Thorrablot (Þorrablót) was a sacrificial midwinter festival offered to the gods in pagan Iceland of the past. It was abolished during the Christianization of Iceland, but resurrected in the 19th century as a midwinter celebration that continues to be celebrated to this day. The timing for the festival coincides with the month of Thorri, according to the old Icelandic calendar, which begins on the first Friday after January 19th (the 13th week of winter). Or, on the 19th when it falls on a Friday.
Origins of the name “Thorri” are unclear but it is most likely derived from Norwegian king Thorri Snærsson, or Thor the God of Thunder in the old Nordic religion.
Today Thorrablot are common events among Icelanders everywhere and can be anything from an informal dinner with friends and family to large organised events with stage performances and an after-dinner dance. These large Thorrablot celebrations are usually arranged by membership associations, associations of Icelanders living abroad, and as regional festivals in the countryside.
On this occasion, locals come together to eat, drink and be merry. Customary, the menu consists of unusual culinary delicacies, known as traditional Icelandic food, which consist of different versions of animal parts, either fermented in lactic acid, rotten, salted or soured. These include rotten shark’s meat (hákarl), boiled sheep’s head, (svið) and congealed sheep’s blood wrapped in a ram’s stomach (blóðmör)! This is traditionally washed down with some Brennivin – also known as Black Death – a potent schnapps made from potato and caraway.
Even though most Icelanders do indulge in the traditional foods at least once a year, not many foreigners, nor the younger generation of Icelanders like the food.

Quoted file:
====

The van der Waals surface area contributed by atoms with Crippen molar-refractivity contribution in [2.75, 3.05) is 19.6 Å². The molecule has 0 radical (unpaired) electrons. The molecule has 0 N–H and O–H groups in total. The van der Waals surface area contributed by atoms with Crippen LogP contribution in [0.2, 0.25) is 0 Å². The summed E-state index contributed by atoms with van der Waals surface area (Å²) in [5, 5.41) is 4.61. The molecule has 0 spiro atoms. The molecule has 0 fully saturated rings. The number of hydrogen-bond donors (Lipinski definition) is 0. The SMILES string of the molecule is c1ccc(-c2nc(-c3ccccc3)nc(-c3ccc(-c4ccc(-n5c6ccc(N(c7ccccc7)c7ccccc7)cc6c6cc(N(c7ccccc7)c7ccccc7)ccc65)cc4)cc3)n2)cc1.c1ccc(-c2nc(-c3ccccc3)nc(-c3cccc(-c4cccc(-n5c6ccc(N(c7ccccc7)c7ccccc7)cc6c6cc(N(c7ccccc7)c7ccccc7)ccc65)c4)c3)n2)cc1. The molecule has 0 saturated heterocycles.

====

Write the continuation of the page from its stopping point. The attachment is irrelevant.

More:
After the Thorrablot dinner traditional songs, games and story telling are accompanied by dancing and in true Icelandic style continue until the early hours of the morning! If you fail to receive a personal invitation to a family feast, local restaurants will often add Thorrablot color and taste to their menus.
Makar Sankranti (also known as Makara Sankranthi or Maghi) refers both to a specific solar day in the Hindu calendar and a Hindu festival in reference to deity Surya (sun) that is observed in January every year. It marks the first day of sun’s transit into the Makara (Capricorn), marking the end of the month with the winter solstice and the start of longer days.
- Significance: Festival of Harvest, welcome longer days, sun worship
- Celebrations: Kite flying, bonfires, fairs, surya puja in river, feast, arts, dance, socialization
Makar Sankranti is one of the few ancient Hindu festivals that has been observed according to solar cycles, while most festivals are set by the lunar cycle.
Being a festival that celebrates the solar cycle, it almost always falls on the same Gregorian date every year (January 14), except in rare years when the date shifts by a day for that year, because of the complexity of earth-sun relative movement.